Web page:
Behaviour interventionists working with children with autism in rural and remote areas in B.C. have a new opportunity to increase their skills through online training offered by Douglas College in partnership with the Ministry of Children and Family Development (MCFD).
Families in rural and remote parts of the province have raised concerns about access to trained professionals - so starting in January 2012, a two-course e-training program will be offered to behaviour interventionists who want to increase their skills and knowledge. The training is entirely online so students will not need to relocate or travel to go to school.
Provincial funding has reduced the cost of the two courses to $92, less than one-sixth the cost if the courses were taken as part of Douglas College's behaviour intervention certificate program.
In 'Teaching and Learning: Foundations', students will learn applied behaviour analysis methodology and how to use it in their work, while 'Behaviour Intervention Lab' is a seminar-based course that will help students to refine their skills and reflect on their behaviour intervention practice.
Video technology will ensure students receive feedback and support from highly skilled and experienced instructors.
The Douglas College program is the first phase of an Autism Outreach Program in B.C. Future phases will focus on training for parents and caregivers to incorporate intervention into their daily routines.
Deborah Pugh, executive director, ACT-Autism Community Training -
"This online training initiative will be a real boon for those who want to improve their skills while remaining in their communities. MCFD and Douglas College are to be congratulated for providing a way for families in rural and remote areas to access trained Behaviour Interventionists for their children with autism - a pressing need in B.C."
- Autism Spectrum Disorder (ASD) is a complex condition that impacts normal brain development and affects a person's social relationships, communication, interests and behaviour.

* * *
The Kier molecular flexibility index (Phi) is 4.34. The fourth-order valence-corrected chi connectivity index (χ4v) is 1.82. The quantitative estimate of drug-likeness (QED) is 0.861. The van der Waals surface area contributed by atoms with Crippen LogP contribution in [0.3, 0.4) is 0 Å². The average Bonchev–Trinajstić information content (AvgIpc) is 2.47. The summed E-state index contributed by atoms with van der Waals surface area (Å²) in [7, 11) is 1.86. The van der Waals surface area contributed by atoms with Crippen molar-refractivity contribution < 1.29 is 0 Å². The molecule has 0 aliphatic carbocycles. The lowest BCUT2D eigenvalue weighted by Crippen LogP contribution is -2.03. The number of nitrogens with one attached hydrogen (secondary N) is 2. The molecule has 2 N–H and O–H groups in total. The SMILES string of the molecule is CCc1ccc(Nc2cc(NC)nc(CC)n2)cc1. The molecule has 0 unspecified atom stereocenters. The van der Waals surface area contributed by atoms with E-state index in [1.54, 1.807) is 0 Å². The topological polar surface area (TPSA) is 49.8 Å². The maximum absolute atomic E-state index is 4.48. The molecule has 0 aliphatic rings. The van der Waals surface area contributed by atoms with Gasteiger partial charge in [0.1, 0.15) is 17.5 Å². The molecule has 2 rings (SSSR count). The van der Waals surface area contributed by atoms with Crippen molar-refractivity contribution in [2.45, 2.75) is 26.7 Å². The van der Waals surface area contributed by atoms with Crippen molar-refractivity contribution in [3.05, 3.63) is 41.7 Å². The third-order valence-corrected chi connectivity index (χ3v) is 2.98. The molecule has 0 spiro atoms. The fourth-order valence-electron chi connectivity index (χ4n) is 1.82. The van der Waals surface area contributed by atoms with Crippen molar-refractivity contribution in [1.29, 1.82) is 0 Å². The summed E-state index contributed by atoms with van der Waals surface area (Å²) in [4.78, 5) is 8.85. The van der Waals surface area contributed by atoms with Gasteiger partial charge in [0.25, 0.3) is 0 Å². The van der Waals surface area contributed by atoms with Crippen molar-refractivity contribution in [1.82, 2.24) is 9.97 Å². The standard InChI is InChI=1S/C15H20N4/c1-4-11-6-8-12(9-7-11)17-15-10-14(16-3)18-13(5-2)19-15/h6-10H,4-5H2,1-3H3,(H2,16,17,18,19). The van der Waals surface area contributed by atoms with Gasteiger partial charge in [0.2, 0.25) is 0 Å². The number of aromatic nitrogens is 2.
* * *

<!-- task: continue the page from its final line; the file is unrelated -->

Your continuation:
- Although there is no cure, there are highly effective research-based treatment and intervention methods available that can help children and their families address the characteristics of this disorder, particularly in the early years.
- B.C. is the only province in Canada that has a no-waitlist policy for families to access autism funding once their child or youth has received a diagnosis of ASD.
- With autism funding from the Province, families are able to choose the type of intervention, based on best practice, that best meets the needs of their children.
- The ministry budget for autism intervention and funding programs in 2011-12 is $42 million, more than ten times the 2001 budget.
- Douglas College has been contracted for the first phase of the Autism Outreach Program because it already has two existing online credit courses for this group of professionals.
- The deadline to apply for the new courses is Dec. 9, 2011.
- Douglas College is one of the largest colleges in B.C., providing a variety of programs for over 20,000 students each year.
- For more information or an application form, contact Wendy Sashikata at 604 527-5612, email@example.com or go to: www.douglascollege.ca\autism-outreach
- To learn more about B.C. government-funded services for children and youth with autism, go to: www.mcf.gov.bc.ca/autism/index.htm
Ministry of Children and Family Development